"Roman Candle" turns 20: Secrets of Elliott Smith's accidental masterpiece (slideshow)
Elliott and the friends with whom he recorded in middle school in Texas (photo courtesy of Dan Pickering)
Woody Allen, whose career will be celebrated next week by PBS’ documentary series “American Masters,” has been making films for so long that it’s a wonder the program didn’t profile him sooner. With 47 directing credits, 68 screenwriting credits, and let’s-not-even-start-totaling his Oscar wins and nominations, he’s a gray-haired machine who gets more done in a decade than most artists accomplish in a lifetime.
When I decided to pick my favorite Allen films for a slide show, I thought it would be easy. After all, he tells “American Masters” that he’s pursued a quantity-over-quality strategy, making as many pictures as he can and hoping his batting average stays solid over time. Filtering out the really horrible titles wasn’t tough — so long, “Curse of the Jade Scorpion,” “Celebrity” and “Hollywood Ending.”
But picking the best took longer than I expected, because while most filmmakers are lucky to have one career phase, Allen has had at least five. There was the “earlier, funny phase,” the late-’70s American urban artiste phase, the 1980s chameleon entertainer phase, the post-Soon-Yi-scandal 1990s phase in which his scripts got a lot angrier and more profane, and most recently a European phase — one that delivered his top-grossing feature, 2011′s “Midnight in Paris.” And in between phases he’s had slumps so dispiriting that some people figured he was done.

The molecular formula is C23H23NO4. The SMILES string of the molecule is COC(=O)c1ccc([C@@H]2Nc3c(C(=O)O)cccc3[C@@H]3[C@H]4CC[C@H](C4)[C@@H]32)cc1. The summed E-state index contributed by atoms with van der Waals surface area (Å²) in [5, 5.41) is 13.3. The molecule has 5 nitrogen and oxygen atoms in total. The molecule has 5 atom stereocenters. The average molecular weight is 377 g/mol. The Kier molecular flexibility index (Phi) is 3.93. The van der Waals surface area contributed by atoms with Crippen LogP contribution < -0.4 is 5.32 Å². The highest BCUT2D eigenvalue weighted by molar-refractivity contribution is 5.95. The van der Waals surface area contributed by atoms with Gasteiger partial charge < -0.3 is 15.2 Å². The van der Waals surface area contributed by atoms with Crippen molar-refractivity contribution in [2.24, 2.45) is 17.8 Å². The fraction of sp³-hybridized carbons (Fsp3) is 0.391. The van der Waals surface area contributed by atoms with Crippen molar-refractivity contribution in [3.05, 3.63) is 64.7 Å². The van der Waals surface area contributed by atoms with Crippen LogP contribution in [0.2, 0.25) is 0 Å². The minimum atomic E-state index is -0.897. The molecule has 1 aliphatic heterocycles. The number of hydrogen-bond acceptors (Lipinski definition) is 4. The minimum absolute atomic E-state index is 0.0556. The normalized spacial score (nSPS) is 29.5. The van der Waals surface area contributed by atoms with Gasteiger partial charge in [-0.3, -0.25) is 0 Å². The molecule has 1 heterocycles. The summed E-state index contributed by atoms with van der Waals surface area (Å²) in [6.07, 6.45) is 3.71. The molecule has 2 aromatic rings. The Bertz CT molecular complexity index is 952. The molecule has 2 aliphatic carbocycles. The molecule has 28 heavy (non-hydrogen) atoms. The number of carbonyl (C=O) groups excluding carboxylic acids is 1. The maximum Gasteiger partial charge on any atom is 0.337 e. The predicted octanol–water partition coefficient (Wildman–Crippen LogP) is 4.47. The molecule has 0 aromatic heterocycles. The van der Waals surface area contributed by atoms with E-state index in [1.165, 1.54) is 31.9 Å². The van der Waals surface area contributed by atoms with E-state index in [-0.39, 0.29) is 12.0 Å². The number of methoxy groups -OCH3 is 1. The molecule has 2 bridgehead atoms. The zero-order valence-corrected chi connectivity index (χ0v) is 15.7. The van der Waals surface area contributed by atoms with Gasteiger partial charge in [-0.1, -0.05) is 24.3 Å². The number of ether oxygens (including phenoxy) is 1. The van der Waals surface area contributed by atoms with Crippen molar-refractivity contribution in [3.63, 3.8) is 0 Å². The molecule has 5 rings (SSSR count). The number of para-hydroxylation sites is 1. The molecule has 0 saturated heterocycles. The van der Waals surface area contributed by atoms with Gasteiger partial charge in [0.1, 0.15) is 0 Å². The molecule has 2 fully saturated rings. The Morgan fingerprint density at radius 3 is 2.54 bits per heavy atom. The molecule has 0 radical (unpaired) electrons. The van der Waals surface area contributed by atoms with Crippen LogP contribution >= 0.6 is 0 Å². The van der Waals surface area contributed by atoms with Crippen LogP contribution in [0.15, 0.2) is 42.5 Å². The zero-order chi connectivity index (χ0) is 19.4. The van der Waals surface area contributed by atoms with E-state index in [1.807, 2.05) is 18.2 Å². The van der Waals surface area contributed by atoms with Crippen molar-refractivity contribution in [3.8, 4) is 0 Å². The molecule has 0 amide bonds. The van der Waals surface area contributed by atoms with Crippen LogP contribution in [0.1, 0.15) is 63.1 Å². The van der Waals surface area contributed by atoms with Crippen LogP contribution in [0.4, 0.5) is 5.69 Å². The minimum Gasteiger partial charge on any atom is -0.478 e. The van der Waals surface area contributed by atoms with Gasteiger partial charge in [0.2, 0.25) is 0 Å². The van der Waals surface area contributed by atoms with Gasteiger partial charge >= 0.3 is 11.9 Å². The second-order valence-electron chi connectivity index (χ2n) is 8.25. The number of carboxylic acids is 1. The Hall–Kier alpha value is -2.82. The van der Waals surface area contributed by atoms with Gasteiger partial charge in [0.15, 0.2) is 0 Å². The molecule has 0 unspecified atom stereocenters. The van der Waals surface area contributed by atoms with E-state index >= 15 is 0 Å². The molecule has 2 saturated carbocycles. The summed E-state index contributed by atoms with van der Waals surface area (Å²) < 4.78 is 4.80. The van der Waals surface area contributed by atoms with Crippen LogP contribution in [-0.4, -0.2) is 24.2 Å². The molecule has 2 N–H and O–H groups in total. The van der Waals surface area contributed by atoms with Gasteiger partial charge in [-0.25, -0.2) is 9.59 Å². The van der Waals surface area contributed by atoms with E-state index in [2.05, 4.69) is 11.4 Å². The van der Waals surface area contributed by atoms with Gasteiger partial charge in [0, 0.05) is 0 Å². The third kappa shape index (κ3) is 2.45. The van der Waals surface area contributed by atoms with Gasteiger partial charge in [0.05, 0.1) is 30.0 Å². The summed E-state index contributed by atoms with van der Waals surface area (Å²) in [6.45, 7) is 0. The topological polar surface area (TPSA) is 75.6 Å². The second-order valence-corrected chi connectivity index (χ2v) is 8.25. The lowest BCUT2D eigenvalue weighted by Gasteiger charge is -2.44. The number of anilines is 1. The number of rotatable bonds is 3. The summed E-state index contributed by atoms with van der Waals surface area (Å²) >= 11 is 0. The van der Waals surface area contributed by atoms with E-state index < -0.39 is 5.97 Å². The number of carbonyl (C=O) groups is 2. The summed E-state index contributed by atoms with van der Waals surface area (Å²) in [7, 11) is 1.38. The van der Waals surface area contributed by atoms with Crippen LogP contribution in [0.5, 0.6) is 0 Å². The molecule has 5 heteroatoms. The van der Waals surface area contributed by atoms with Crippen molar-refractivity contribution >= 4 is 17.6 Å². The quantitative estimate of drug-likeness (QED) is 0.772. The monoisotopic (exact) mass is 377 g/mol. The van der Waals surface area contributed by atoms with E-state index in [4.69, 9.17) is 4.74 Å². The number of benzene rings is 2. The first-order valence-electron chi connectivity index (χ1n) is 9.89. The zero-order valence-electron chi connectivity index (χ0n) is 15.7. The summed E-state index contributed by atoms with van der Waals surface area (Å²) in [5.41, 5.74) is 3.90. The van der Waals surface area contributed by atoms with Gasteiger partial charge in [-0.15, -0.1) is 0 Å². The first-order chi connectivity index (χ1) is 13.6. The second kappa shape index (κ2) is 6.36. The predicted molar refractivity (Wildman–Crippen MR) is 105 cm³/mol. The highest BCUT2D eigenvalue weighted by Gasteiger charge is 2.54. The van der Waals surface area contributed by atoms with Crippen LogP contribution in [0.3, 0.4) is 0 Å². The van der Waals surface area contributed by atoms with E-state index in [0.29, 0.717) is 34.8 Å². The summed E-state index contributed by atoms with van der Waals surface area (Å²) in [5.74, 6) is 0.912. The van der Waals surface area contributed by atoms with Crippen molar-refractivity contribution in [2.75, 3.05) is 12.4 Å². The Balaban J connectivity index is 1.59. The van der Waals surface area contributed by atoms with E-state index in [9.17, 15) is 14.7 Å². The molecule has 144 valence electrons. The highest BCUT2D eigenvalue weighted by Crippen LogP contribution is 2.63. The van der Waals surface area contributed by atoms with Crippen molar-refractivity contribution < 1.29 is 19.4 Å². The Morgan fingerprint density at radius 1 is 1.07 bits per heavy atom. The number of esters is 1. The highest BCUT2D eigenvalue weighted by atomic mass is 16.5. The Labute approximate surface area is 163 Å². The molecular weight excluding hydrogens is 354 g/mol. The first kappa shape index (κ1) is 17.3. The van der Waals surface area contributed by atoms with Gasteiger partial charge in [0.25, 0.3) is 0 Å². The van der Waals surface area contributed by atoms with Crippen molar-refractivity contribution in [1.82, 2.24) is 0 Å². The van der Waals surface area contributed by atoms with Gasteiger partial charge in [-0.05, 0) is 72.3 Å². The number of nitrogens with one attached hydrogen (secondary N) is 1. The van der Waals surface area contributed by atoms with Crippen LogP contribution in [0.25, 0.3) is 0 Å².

I decided to be tough and limit my list to 10. That leaves 37 titles to plug into the sentence, “Hey, what about ‘X’?” Have at it — and if you want to know how Allen’s morality studies “Crime and Misdemeanors” and “Match Point” got omitted, I’ll explain my reasoning in the Letters section, where I hope we can swap favorite lines as well. My selection process was totally irrational and crazy and absurd, but I kept going through it because I needed the eggs.
Every Friday, Salon writer Matt Zoller Seitz sifts through beloved classics and obscure indies for a slide show that sheds light on the hidden connections and most fascinating moments in film and TV history.